Yes, that has to go along with "decarbonize agriculture" and "decarbonize core transport" and a few other things.  The point is that we the emergency is now, we cannot avoid it, we don't have the option of not experiencing it, and the certainty of having a sufficient response is not a thing we can get.  Faffing around as though the status quo is durable or desirable isn't helpful in any way, in that sense any talk of carbon taxes is pure political kabuki.  What we need is a full industrial mobilization, tax rates set at "whatever it takes", and a very public approach to meeting the "decarbonize agriculture" and "cease fossil carbon use" by 2025 goals.

#NoPlant19

Anybody remember 2012?  Beef got cheap.

One edge of what we're looking at with the American maize crop not getting planted is chicken getting cheap.

If you're a scientist speaking in a scientific capacity, you're constrained in your language.  Most people don't know how to read it; it's a skill they've never had cause to develop.

I'm not a scientist.  I don't have the obligation of constraint and I'm not trying to get anything through a committee nervous about political responses.

Irrespective of what happens in this year of the Common Era two thousand and nineteen, industrial agriculture is going to break hard and forever by 2030.  This is a combination of dependency on fossil carbon, mass use of bioaccumulating toxins (agriculture that kills all the pollinators is not functioning agriculture!), and needing to know when it's going to rain.

Is this year the year?

Maybe not.

Thing is, the climate is going to get worse for the next couple centuries; the whole truly foreseeable future is the climate getting worse.  It will do that if all use of fossil carbon stopped tomorrow by miraculous means.  It's plausible that the Arctic Amplification feedback tipped in 2005 or so and we're going to get 8 C of warming by 2100.  It's not impossible that we're going to get thereabout of 12 C when all is said and done and the feedbacks have unwound.  It's quite likely that the notion of a temperate zone in the climate is going to go away; whether you want to think of this as Arctic and Not Arctic or Tropical and Not Tropical is much of a muchness.  That means a couple of things; the most important is that absolutely no one knows where it's going to rain how much at a level of detail useful for farming.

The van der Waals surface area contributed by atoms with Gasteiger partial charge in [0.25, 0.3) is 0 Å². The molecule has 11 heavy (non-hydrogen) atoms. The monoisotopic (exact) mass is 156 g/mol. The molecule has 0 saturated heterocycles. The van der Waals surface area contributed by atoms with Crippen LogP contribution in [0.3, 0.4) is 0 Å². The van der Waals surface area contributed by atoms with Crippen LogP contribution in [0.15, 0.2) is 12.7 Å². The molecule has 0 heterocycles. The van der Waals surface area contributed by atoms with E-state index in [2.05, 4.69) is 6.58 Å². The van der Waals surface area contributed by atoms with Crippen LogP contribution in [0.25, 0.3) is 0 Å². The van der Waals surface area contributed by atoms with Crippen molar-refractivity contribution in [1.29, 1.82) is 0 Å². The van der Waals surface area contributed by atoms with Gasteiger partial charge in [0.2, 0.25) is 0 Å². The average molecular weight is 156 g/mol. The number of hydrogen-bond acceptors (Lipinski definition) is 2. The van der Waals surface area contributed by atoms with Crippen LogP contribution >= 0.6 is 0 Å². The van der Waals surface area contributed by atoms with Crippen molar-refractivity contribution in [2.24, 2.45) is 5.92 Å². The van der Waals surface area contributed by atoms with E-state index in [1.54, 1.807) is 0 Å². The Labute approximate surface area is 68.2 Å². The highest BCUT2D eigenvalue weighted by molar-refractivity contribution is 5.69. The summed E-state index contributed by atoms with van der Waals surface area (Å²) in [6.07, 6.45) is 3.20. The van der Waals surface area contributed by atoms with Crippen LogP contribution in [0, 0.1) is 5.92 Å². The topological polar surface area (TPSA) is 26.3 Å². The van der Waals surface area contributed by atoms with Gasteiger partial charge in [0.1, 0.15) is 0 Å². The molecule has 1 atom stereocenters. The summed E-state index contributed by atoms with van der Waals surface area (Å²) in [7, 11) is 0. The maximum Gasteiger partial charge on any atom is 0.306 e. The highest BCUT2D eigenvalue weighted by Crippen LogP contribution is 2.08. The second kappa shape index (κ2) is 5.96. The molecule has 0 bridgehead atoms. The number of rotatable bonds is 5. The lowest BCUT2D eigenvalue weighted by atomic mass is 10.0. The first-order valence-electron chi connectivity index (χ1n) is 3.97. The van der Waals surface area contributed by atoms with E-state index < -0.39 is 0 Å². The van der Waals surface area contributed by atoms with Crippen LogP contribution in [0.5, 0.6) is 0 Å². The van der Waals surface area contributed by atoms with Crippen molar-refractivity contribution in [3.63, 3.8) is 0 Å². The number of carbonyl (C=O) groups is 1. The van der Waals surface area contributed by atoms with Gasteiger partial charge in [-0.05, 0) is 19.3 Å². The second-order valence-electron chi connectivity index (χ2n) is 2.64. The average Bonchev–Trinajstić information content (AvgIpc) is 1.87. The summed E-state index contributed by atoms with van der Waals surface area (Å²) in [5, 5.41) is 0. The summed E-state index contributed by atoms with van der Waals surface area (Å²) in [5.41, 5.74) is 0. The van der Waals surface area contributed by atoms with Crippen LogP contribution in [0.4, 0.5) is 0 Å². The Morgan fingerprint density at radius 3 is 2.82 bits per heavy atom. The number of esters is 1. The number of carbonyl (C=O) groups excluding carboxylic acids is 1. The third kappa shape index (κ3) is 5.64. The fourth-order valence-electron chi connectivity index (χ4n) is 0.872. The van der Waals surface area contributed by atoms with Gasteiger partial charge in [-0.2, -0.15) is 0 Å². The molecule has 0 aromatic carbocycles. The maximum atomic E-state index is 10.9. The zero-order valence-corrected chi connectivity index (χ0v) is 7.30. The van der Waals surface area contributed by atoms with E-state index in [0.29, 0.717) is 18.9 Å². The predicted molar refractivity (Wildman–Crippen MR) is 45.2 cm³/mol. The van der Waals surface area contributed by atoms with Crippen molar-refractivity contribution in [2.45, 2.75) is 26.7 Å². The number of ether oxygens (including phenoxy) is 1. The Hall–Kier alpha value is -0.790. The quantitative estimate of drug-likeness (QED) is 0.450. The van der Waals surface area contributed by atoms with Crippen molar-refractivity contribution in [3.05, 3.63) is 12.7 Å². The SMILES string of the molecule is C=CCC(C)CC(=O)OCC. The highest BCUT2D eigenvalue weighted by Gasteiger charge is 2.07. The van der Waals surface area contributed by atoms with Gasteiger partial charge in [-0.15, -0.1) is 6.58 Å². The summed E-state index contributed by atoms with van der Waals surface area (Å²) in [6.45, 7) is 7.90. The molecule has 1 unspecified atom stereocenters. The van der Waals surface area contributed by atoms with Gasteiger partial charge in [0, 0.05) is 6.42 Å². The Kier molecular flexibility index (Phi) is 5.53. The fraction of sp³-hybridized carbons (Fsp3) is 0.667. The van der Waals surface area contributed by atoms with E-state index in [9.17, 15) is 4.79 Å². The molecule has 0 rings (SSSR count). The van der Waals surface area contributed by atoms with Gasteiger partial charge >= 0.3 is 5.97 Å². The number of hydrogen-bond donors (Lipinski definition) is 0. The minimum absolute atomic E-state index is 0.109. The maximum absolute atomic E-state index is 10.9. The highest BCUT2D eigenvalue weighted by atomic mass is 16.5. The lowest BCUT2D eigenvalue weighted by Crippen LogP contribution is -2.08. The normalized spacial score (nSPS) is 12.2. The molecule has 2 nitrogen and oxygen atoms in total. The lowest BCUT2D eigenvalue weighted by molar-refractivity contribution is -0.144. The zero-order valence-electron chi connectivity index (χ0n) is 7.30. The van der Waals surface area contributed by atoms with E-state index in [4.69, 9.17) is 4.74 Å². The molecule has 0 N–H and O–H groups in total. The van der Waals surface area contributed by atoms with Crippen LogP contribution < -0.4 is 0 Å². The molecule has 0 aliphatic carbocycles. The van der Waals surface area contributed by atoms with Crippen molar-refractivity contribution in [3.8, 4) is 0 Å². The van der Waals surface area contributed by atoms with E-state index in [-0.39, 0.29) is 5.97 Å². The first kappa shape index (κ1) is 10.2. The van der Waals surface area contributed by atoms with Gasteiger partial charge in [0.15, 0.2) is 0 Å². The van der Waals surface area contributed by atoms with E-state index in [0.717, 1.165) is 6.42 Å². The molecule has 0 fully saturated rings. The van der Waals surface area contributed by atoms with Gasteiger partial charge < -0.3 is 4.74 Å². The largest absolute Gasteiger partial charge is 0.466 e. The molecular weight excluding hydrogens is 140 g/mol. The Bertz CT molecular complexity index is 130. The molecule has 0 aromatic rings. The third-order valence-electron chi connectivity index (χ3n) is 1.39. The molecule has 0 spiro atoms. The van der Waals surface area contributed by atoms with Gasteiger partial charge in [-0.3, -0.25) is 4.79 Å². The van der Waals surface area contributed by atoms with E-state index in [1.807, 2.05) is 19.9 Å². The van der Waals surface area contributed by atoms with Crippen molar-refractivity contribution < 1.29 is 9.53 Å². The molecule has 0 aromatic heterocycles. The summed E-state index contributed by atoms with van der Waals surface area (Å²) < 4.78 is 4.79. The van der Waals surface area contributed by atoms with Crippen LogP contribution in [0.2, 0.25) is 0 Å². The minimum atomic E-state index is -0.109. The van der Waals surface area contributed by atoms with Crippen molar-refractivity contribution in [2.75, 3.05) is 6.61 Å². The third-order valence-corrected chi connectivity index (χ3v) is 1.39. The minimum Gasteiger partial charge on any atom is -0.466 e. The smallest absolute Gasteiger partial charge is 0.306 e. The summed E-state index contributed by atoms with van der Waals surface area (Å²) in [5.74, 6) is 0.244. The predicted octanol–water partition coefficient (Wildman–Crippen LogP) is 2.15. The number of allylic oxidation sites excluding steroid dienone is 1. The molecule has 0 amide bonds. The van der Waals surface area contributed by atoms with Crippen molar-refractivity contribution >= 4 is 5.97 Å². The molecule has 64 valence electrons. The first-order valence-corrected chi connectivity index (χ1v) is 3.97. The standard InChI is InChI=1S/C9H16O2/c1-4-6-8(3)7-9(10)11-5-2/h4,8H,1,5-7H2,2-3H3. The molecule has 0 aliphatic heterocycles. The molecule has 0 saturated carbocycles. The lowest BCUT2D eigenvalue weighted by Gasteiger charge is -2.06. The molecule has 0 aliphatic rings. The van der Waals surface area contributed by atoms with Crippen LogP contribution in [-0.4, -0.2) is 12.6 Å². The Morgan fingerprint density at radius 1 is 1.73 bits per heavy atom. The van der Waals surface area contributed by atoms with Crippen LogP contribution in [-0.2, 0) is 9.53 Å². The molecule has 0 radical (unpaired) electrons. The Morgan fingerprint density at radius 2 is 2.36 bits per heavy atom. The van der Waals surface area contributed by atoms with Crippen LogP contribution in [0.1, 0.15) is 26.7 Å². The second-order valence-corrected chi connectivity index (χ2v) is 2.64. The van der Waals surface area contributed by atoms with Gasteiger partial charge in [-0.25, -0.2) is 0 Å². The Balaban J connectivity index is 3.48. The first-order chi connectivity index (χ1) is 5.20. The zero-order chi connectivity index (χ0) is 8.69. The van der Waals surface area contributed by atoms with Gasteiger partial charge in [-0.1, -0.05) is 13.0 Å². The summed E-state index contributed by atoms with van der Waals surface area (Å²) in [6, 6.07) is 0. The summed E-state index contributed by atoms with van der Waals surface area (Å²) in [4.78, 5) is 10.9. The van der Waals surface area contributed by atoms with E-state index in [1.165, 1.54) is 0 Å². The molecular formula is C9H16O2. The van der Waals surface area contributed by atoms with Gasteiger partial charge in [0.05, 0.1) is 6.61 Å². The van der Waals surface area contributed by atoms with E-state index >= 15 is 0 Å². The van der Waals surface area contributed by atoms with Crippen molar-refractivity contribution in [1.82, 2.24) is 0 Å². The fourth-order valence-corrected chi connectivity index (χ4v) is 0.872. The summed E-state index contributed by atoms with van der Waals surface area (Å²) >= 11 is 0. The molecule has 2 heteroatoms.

(Some of the others are that the direction the weather comes from is likely to change, and over the next little while -- one human lifetime -- lots of places become uninhabitable.  Which is irrelevant; the relevant thing is the first time it goes over 35 C wet-bulb and even the hale and robust and well-hydrated people die.)

What can you do about it?

Bloody revolution is an annoying distraction.  General strikes lack sufficient population buy-in and the brain mangling via media is too effective to expect to change that in a useful time frame.  (The useful time frame was back in about 1980.)

No place in the Northern Hemisphere below 45 North is all that likely to stay habitable; it might, especially at higher altitudes, but it might not, too.  And if it does it might be dryer than a dry dry thing most of the time and food is mostly water.  Plus we're not likely to see the survival of the industrial nation-state able to support major overland transport; bootstrapping one where you've had a credit system and thus a fuel supply collapse, for example, isn't going to be a "everything fine in five years problem", because that'll be the second hard blow to the head of food security.  Any shipping is likely to be by water, and it's likely to be small-scale, slow, and never cross the equator.

So what you could do is to get far enough north somewhere currently wet (and thus likely-ish to stay wet) and vaguely coastal and see about growing food by one of the labour-intensive, high-yield-per-area robust approaches.  Any non-fossil-carbon tech base you can install is likely good; don't forget that you need some kind of sewage handling just after you need food, because sewage handling is what lets you have neighbours in a social way and you need neighbours.

(To tangent on to a go-bag thread; toenail clippers.   You're considering to walk indefinitely off yonder and you haven't got toenail clippers?  Unless you're skilled and flexible enough to trim yours with a knife, this is a bad plan.)

Have we got the whole ten years?

I kinda doubt it.